An interesting math problem – and the Two Party Political System.
I heard an interesting broadcast yesterday that made me take pause on the way we hold political discussions. It was a simple math problem.
A lot of people are calling for the end of the two-party system. But, basically, if we have a three party system that that means the vote can be split three ways – and what can happen is that a radical minority can elect a president with only one third of the vote. If we had five parties, then a very small 20% radical group could elect a president.
The hope of the two party system is that both candidates will have to at least “lean” towards the middle.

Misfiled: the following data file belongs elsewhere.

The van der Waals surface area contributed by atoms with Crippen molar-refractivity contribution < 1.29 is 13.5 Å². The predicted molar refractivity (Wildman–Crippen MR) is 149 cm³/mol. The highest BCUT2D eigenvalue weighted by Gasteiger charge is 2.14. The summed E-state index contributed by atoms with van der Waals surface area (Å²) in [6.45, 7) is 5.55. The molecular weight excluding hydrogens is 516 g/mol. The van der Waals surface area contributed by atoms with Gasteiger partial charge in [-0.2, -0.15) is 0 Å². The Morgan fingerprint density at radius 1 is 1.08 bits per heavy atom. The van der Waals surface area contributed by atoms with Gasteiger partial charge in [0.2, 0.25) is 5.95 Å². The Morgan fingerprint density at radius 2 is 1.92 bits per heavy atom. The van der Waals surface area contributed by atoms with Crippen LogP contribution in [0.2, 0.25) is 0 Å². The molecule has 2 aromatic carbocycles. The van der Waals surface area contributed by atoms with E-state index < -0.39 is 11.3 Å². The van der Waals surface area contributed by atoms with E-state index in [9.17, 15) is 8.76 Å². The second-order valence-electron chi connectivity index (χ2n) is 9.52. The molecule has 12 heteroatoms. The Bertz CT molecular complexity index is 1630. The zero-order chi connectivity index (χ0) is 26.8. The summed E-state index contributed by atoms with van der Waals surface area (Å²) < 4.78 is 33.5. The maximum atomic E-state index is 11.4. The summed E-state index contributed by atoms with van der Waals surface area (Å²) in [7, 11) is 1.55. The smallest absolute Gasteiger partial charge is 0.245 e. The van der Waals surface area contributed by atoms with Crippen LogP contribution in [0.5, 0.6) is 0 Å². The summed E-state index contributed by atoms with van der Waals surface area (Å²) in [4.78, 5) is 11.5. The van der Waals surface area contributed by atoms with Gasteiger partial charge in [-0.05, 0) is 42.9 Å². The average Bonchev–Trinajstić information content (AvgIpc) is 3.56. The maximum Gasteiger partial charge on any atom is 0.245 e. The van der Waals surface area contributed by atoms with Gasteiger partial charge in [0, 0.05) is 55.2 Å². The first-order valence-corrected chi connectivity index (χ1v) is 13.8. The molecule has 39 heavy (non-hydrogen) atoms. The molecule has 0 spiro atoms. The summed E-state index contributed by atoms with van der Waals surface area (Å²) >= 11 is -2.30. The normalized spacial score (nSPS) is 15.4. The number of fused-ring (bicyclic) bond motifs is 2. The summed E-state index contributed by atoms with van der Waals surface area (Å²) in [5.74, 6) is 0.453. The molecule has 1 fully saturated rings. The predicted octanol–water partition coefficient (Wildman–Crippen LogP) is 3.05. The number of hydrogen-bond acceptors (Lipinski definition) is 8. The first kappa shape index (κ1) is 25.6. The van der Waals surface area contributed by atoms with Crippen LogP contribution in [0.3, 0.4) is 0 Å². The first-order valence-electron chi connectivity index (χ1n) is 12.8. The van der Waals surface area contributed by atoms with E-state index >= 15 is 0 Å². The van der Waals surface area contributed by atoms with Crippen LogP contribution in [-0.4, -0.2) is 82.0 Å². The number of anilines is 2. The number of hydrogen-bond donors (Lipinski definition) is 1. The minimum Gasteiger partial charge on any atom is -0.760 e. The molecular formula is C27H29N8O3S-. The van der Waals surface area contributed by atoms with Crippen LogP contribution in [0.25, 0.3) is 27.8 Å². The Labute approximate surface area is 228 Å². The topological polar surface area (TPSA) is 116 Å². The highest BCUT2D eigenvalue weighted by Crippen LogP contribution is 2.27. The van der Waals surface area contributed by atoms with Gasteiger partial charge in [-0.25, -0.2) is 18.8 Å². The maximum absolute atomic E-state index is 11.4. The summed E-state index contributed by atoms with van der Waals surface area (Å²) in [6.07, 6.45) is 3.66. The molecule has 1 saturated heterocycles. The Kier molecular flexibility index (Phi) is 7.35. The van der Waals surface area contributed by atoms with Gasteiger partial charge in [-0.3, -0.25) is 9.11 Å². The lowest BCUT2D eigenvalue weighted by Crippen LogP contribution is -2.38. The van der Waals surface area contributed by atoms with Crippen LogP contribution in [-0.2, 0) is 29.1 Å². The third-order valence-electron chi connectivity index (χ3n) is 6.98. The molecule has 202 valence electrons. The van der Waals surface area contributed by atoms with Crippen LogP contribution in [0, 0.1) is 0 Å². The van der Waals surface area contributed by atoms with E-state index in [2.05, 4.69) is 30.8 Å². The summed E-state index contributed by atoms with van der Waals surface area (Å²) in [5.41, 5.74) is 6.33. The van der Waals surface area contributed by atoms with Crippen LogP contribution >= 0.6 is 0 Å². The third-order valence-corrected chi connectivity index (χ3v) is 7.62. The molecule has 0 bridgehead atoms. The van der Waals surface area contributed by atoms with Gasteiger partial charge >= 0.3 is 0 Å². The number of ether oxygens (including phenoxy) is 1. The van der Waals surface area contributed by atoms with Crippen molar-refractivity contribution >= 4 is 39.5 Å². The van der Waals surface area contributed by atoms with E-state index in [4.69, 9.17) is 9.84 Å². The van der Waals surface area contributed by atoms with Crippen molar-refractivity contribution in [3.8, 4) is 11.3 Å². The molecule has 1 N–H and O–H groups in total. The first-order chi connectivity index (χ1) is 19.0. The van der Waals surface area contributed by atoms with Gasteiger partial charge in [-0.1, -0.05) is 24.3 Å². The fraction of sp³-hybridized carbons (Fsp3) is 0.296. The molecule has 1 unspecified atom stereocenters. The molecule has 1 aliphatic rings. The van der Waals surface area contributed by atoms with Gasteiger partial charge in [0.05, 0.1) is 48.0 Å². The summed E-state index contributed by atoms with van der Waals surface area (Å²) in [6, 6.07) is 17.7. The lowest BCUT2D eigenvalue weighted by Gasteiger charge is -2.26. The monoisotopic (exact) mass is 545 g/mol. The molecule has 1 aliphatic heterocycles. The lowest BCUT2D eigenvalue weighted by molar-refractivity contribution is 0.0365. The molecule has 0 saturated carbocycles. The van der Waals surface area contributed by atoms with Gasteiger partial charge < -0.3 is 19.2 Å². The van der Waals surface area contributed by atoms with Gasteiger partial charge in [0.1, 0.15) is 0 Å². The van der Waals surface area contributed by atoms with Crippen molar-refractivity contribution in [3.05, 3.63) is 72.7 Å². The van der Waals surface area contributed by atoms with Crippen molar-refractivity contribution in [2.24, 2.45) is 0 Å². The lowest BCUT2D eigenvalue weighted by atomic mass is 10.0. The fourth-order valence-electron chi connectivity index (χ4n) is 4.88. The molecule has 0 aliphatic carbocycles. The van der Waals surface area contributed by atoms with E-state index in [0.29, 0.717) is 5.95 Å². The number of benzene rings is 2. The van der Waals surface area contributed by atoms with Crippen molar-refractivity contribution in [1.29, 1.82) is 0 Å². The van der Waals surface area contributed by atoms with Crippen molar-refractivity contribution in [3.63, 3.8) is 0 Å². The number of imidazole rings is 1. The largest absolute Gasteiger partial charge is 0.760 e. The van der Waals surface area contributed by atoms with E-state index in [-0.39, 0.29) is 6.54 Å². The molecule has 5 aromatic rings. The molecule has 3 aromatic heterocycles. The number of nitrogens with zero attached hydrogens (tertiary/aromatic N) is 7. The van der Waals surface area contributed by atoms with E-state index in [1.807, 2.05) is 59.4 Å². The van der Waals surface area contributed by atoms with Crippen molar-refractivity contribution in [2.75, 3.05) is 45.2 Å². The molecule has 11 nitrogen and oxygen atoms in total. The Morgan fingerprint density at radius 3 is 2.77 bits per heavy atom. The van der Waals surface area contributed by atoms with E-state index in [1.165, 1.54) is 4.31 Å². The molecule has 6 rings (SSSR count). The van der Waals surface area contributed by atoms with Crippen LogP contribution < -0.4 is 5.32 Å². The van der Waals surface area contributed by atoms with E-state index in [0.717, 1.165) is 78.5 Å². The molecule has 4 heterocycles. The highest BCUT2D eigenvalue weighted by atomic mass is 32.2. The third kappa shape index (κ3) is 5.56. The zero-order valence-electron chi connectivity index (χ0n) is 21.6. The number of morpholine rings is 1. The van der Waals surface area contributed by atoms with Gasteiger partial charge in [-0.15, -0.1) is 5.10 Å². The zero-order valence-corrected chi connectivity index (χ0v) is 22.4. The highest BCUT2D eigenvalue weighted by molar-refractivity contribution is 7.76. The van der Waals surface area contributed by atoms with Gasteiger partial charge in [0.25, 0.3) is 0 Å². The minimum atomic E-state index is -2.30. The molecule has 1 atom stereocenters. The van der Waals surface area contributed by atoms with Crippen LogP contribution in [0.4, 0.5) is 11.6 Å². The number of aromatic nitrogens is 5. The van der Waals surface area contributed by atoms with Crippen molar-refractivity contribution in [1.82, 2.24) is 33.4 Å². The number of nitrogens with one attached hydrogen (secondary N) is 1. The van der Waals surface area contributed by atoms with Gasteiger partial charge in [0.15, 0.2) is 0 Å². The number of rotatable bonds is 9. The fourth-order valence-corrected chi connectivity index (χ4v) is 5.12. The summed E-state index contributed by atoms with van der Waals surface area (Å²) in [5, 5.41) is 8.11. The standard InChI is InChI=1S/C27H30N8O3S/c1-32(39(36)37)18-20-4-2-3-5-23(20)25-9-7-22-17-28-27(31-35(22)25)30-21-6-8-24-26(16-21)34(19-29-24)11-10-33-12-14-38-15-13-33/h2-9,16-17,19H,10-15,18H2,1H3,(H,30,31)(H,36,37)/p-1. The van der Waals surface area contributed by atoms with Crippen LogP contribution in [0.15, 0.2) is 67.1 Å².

We tend to think that a third party will give us more of a say. But just think about it. For instance: imagine that the Republican party broke into two factions – one kindof middle, and one far right. And the Democrats did the same. We would then have four parties and the very radical factions could win with 25% of the popular vote.
So the really interesting part about this is that we don’t really hear that kind of simple reasoning when we call for the end of the two party system. Usually when we talk about a new party it centers around how “I want another choice.” But this simple math can turn the discussion from “me and what I want” to a broader discussion about what is best for all of us.
It also really brings to mind the fact that there are people out there who have really studied politics, and understand how things work way more than us every-day people. And that maybe we would do the discussion some good by studying the issues we argue about.